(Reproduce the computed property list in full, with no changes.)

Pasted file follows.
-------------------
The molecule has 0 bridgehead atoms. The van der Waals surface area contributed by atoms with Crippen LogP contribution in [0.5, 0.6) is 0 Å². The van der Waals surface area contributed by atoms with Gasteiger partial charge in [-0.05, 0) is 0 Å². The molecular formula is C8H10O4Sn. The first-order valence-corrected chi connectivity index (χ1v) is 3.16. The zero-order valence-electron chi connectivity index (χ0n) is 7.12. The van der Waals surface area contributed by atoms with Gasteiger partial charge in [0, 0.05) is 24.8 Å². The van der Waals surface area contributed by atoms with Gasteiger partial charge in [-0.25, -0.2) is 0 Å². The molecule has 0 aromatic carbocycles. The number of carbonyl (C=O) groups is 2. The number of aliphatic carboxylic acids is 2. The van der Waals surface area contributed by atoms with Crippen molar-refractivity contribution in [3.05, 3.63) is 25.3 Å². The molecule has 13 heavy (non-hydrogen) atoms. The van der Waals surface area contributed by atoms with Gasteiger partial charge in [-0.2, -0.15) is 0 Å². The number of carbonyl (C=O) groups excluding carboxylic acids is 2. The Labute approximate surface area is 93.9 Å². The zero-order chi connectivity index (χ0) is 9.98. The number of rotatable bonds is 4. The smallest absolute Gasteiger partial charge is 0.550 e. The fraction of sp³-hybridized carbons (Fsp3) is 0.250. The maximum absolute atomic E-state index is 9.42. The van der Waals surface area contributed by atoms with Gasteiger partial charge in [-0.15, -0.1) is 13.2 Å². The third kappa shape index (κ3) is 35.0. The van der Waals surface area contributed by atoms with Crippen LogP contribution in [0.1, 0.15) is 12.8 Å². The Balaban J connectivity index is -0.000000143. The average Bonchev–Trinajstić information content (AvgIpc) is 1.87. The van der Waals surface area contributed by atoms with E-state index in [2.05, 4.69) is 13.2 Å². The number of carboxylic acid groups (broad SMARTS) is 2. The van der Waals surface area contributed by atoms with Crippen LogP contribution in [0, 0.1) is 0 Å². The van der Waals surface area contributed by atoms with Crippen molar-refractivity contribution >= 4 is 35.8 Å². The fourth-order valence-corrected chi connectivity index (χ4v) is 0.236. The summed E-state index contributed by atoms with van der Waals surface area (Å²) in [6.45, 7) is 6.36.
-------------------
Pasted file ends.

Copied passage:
The molecule has 0 bridgehead atoms. The van der Waals surface area contributed by atoms with Crippen LogP contribution in [0.5, 0.6) is 0 Å². The van der Waals surface area contributed by atoms with Gasteiger partial charge in [-0.05, 0) is 0 Å². The molecular formula is C8H10O4Sn. The first-order valence-corrected chi connectivity index (χ1v) is 3.16. The zero-order valence-electron chi connectivity index (χ0n) is 7.12. The van der Waals surface area contributed by atoms with Gasteiger partial charge in [0, 0.05) is 24.8 Å². The van der Waals surface area contributed by atoms with Gasteiger partial charge in [-0.25, -0.2) is 0 Å². The molecule has 0 aromatic carbocycles. The number of carbonyl (C=O) groups is 2. The number of aliphatic carboxylic acids is 2. The van der Waals surface area contributed by atoms with Crippen molar-refractivity contribution in [3.05, 3.63) is 25.3 Å². The molecule has 13 heavy (non-hydrogen) atoms. The van der Waals surface area contributed by atoms with Gasteiger partial charge in [-0.2, -0.15) is 0 Å². The number of carbonyl (C=O) groups excluding carboxylic acids is 2. The Labute approximate surface area is 93.9 Å². The zero-order chi connectivity index (χ0) is 9.98. The number of rotatable bonds is 4. The smallest absolute Gasteiger partial charge is 0.550 e. The fraction of sp³-hybridized carbons (Fsp3) is 0.250. The maximum absolute atomic E-state index is 9.42. The van der Waals surface area contributed by atoms with Gasteiger partial charge in [-0.15, -0.1) is 13.2 Å². The third kappa shape index (κ3) is 35.0. The van der Waals surface area contributed by atoms with Crippen LogP contribution in [0.1, 0.15) is 12.8 Å². The Balaban J connectivity index is -0.000000143. The average Bonchev–Trinajstić information content (AvgIpc) is 1.87. The van der Waals surface area contributed by atoms with E-state index in [2.05, 4.69) is 13.2 Å². The number of carboxylic acid groups (broad SMARTS) is 2. The van der Waals surface area contributed by atoms with Crippen LogP contribution in [0, 0.1) is 0 Å². The van der Waals surface area contributed by atoms with Crippen molar-refractivity contribution >= 4 is 35.8 Å². The fourth-order valence-corrected chi connectivity index (χ4v) is 0.236. The summed E-state index contributed by atoms with van der Waals surface area (Å²) in [6.45, 7) is 6.36.